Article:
So, what do you think? Should Martin Shkreli, the indicted former CEO at Turing Pharmaceuticals, do what a congressional committee has bid and testify next Tuesday about “outrageous price increases” in the pharmaceutical industry, as Rep. Elijah Cummings (D-Md.) would have it?
Shkreli (@MartinShkreli) himself would like to know, tweeting yesterday: “House busy whining to health care reporters about me appearing for their chitchat next week. Haven’t decided yet. Should I?”
He also mockingly posted a snapshot of the Jan. 11 subpoena issued by the Committee on Oversight and Government Reform, on which Cummings is the ranking Democrat, with the comment: “Found this letter. Looks important.”
That tweet is embedded in a story by Sarah Ferris of The Hill, who reminds us that “Shkreli rose to national prominence after he was featured in a front-page New York Times story for raising up the cost of a life-saving drug by more than 5,000% overnight. The same outlet first reported on Wednesday that he received the subpoena.”
Indeed, the Times’ Martin Goldstein points out “whether on Twitter, in online streaming videos or in interviews with the news media, Mr. Shkreli, a New York businessman, has shown little reserve when it comes to discussing the pending federal securities fraud charges against him, or his rationale for increasing the price of a decades-old drug by more than 5,000% at a pharmaceutical company he ran until last month.”
As for Goldstein himself, Shkreli’s response to a request for comment on whether he would comply with the subpoena by writing in an email, was, “I made it clear that you are not to contact me ever again.”
Who would have thought that saying outrageous things would garner so much attention?
The 32-year-old former hedge fund manager resigned as CEO of Turing, which he founded and ran, after he was arrested in New York last month and charged with securities fraud and conspiracy related to another pharmaceutical company he previously ran called Retrophin, the AP reminds us on a Fox News page that includes an old Shepard Smith interview with a Wall Street Journal editor about that paper’s exclusive interview with Shkreli last month.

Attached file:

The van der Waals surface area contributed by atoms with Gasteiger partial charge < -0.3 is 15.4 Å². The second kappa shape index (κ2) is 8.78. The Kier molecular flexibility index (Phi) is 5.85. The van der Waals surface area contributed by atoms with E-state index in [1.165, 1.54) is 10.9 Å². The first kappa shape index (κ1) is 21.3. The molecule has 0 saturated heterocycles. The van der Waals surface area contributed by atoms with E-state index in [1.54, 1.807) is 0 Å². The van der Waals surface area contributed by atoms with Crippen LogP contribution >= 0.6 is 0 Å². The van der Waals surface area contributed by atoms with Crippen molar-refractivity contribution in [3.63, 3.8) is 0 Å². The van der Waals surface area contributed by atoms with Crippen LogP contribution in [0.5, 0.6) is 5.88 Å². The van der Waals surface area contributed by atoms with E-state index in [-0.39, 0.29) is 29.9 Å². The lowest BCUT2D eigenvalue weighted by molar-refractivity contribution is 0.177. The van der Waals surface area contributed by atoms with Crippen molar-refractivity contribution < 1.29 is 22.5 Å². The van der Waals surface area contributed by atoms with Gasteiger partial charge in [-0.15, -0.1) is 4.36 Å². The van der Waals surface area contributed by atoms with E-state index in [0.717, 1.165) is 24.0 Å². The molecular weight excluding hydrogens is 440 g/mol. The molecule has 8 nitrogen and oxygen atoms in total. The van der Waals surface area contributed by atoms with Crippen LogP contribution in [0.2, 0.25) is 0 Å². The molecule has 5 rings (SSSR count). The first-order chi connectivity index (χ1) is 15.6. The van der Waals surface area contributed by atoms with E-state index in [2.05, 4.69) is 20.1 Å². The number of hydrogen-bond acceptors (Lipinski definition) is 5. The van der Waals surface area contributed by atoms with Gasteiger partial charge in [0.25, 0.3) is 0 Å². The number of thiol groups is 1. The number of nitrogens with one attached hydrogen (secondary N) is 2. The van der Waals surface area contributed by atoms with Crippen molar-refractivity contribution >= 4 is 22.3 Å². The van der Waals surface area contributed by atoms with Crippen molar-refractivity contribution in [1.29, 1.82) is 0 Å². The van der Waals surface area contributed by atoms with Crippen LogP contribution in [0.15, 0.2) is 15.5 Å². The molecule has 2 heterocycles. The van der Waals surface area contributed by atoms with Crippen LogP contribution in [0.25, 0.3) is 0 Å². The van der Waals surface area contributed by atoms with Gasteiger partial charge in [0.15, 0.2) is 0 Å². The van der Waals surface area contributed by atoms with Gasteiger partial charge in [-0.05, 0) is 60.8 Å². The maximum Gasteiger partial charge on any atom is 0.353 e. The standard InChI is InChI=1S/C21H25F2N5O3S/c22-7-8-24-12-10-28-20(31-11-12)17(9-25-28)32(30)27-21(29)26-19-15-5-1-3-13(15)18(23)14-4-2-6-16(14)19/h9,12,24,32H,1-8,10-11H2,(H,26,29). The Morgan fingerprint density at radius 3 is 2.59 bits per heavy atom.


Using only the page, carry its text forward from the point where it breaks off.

Shkreli claimed to reporter Rob Copeland that his arrest was related to the price increases. He also asserted that his “behavior has been ‘a bit of an act.’”
“What do you do when you have the attention of millions of people? It seemed to me like it would be fun to experiment with,” he said.
“For all the hate, ‘the most hated man in the world’ can’t find someone who actually hates him,” he said in an interview with Fox 5 New York over the weekend, Emily Jane Fox reports in a Vanity Fair piece in which she also recounts one of his sessions on the video chatroom site Blab. “Attention is not something I’m desperate for or crave, but if it’s there, and I don’t have to work for it. If I send one tweet out and it drives people crazy, why not?”
Oh, and this is his YouTube livestream chat link where, he tweets, he streams “practically every day.”
Shkreli pleaded not guilty to the fraud and conspiracy charges and is free on $5 million bail. Earlier this week, he fired his legal team, the D.C.-based political powerhouse Arnold & Porter and received a two-week delay for a date in federal court in Brooklyn originally scheduled for yesterday, the New York Daily News’ Nicole Hensley reports.
Shkreli has “invoked the Fifth Amendment in refusing to produce documents subpoenaed by a Senate committee,” by the way, which the panel’s chairwoman, Sen. Susan Collins (R-Maine) tweeted “could hinder our investigation,” NBC News reports.
Writing for the New York Times’ “Upshot” section, health economist Austin Frakt earlier this week provided evidence that, if history be our guide, “the mere threat of government price controls may have a moderating effect on drug prices.”
Between January 1992 and October 1993, as Hillary Clinton’s “Health Care Task Force” was considering drug price regulations, research by economist Sara Fisher Ellison and Catherine Wolfram, shows “that large, brand-name drug firms tended to keep drug price growth close to that of overall inflation during this period of political examination.”
While we’re being historical, it was song-and-dance man George M. Cohan who most famously said, “I don't care what you say about me, as long as you say something about me, and as long as you spell my name right.”